Culture Click: Technology’s Immersion into Cultural Institutions


While some cultural institutions have been slow to embrace trends in guests behaviors and the increased competition for attention, many are using technology to better understand, attract, educate, and retain visitors. Even the Metropolitan Museum of Art is turning to digital technology to connect to and offer audiences a more engaging experience.

When Sree Sreenivasan was named the Met’s first-ever Chief Digital Officer in 2013, he made it a goal to increase the museum’s online presence through social media and build a greater platform via mobile technology. While traditionalists may consider these developments contradictory to the museum’s mission, the Met is simply embracing the logical progression in a communication battle that’s been raging for decades.

A question being raised and debated is the overall role of museums: cultural beacon vs. form of entertainment. When Sreenivasan said the museum’s biggest competition in 2015 isn’t other museums but Netflix and Candy Crush, this is just an updated view on a very old way of thinking for the museum industry. The Guggenheim Museum was criticized in the early 2000’s for claiming to be in the “entertainment business”. More recently, former critics have planned similar exhibitions to attract visitors.

It’s important to remember that museums are not public institutions but private businesses that need to remain profitable. If too elitist or exclusionary, they’ll struggle to attract a wider audience. For years, museums have been experimenting with events and exhibits that appeal to the masses and bring in new audiences. This digital wave is just an extension of this position.

The Met has taken preliminary steps to capture people’s attention through their YouTubeInstagram and Twitter channels. Once that connection’s been established, people may dive deeper into that discovery to experience the long-term cultural and educational benefits of being a part of that community. More importantly, these channels are where younger generations are getting their information, where they’re interacting, and where they spending the majority of their time. If a museum is not connecting with this generation in this manner, it may prove difficult to reach them at all.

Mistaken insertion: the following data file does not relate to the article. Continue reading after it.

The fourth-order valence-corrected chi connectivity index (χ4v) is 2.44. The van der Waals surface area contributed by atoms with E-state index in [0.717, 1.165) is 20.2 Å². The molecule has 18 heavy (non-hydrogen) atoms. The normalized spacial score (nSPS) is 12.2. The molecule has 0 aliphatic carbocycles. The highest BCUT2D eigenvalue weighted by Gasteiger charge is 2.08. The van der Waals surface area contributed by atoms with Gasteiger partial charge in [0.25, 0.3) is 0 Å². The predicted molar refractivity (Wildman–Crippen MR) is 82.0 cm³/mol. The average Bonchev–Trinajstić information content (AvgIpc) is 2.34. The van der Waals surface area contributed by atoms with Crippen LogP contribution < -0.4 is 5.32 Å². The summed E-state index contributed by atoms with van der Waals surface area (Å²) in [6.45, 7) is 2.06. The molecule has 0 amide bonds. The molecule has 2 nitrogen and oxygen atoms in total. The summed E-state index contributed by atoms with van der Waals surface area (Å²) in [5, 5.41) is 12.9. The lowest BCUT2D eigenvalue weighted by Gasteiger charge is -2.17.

Let’s assume that some of the attraction methods listed above help to attract a new type of guests. Now what? Well, the same digital technologies that connected the museum to the guest also provide a great medium to engage with people. Regardless of the decade we’re in, it’s a museum’s primary duty to present collection works, tell its story in a unique way, and use art to express a relevant correlation into today’s society. Our increasingly connected world has a current dependence on screens, so museums must adapt in order to stay true to their mission.

On a positive note, as Professor Andreas Huyseen points out in Whose Muse?: Art Museums and the Public Trust, “Museums are one of the few places left in our hyper-mediated world that still offer authentic experiences based on real objects”.

Where the museum experience has historically been a one-way conversation (curators telling visitors what’s important and why), embracing new technology creates a more impactful experience for guests. This is a trend that I expect to see grow across the industry landscape. Similarly, our work with the Edward M. Kennedy Institute takes a relatively dense topic of political processes and legislation procedures to engage younger visitors with a totally interactive exhibit, including gaming elements, fun role assignments and challenges.

There is a critical balance between two-way human interactions and technical solutions that traditionalists have often resisted in the museum space. The Met’s embrace of new technologies and social platforms is a great step in widening the museum’s reach and helps continue the story of its collection to new audiences who use new channels. Others should follow suit.